The Defendant is aware that 28 U.S.C. § 1291 and 18
U.S.C. § 3742 afford a defendant the right to appeal a
conviction and the sentence imposed. Acknowledging that, the
Defendant knowingly waives the right to appeal the
Defendant's conviction and any sentence, including any
fine, imposed in conformity with this Fed. R. Crim. P.
11(c)(1)(C) plea agreement. In addition, the Defendant agrees
to waive any collateral attack to the Defendant's
convictions and any sentence, including any fine, pursuant to
28 U.S.C. §§ 2241, 2255, or any other extraordinary
writ, except on the issue of defense counsel's
Id. ¶ 19.
than addressing the merits of Petitioner's argument that
some of his convictions should not have been characterized as
crimes of violence for purposes of enhancing his sentence,
the Court considers whether Petitioner's waiver of a
collateral attack of his sentence forecloses his § 2255
waiver of collateral attack rights brought under § 2255
is generally enforceable where the waiver is expressly stated
in the plea agreement and where both the plea and the waiver
were knowingly and voluntarily made.” United States
v. Cockerham, 237 F.3d 1179, 1183 (10th Cir. 2001),
cert. denied, 534 U.S. 1085 (2002). An exception is
made if enforcement of the waiver would result in a
miscarriage of justice. United States v. Hahn, 359
F.3d 1315, 1325 (10th Cir. 2004). But a miscarriage of
justice occurs only “ where the district court
relied on an impermissible factor such as race,  where
ineffective assistance of counsel in connection with the
negotiation of the waiver renders the waiver invalid,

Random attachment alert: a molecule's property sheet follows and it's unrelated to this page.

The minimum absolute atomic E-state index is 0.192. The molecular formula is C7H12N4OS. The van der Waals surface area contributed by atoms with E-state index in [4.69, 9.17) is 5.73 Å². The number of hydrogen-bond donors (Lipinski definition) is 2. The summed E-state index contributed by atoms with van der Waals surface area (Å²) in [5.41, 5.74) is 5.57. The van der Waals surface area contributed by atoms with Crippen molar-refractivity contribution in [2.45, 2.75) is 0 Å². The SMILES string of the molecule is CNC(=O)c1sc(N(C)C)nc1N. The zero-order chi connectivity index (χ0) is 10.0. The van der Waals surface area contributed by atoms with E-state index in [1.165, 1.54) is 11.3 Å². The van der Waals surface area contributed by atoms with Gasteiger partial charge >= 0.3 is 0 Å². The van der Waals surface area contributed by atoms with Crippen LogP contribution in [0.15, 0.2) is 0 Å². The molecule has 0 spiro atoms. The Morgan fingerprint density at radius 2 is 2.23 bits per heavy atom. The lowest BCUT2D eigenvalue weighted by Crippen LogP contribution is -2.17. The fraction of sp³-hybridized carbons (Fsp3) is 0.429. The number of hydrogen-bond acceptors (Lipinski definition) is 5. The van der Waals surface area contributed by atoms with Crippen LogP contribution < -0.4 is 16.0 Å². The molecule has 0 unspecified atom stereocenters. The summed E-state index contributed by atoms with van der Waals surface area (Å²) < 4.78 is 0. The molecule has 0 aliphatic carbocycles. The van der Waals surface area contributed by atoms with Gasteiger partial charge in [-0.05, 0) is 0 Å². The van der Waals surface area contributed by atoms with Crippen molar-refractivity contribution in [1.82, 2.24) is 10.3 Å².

where the sentence exceeds the statutory maximum, or 
where the waiver is otherwise unlawful.” Id.
at 1327. “This list is exclusive: enforcement of an
appellate waiver does not result in a miscarriage of justice
unless enforcement would result in one of the four situations
enumerated above.” United States v. Polly, 630
F.3d 991, 1001 (10th Cir. 2011) (internal quotation marks
omitted). Additionally, error does not make a waiver
“otherwise unlawful” unless it “seriously
affect[s] the fairness, integrity or public reputation of
judicial proceedings.” Hahn, 359 F.3d at 1327
(brackets and internal quotation marks omitted).
does not dispute that his written Plea Agreement contained an
explicit waiver of his right to bring a collateral challenge
under § 2255 on any issue other than ineffective
assistance of counsel in negotiating or entering the plea or
the waiver. See Plea Agreement ¶ 19. It is
undisputed that the Plea Agreement reflects that Petitioner
acknowledged his appellate and collateral attack rights and
knowingly waived them, and that his plea was voluntarily
made. See id.
opposition to the waiver argument rests on his assertion that
the “enforcement of the appellate waivers in these
types of cases would result in a miscarriage of justice
because it would require defendants who accepted
responsibility for their actions to serve unconstitutional
sentences.” Reply at 1-2. Petitioner contends that ...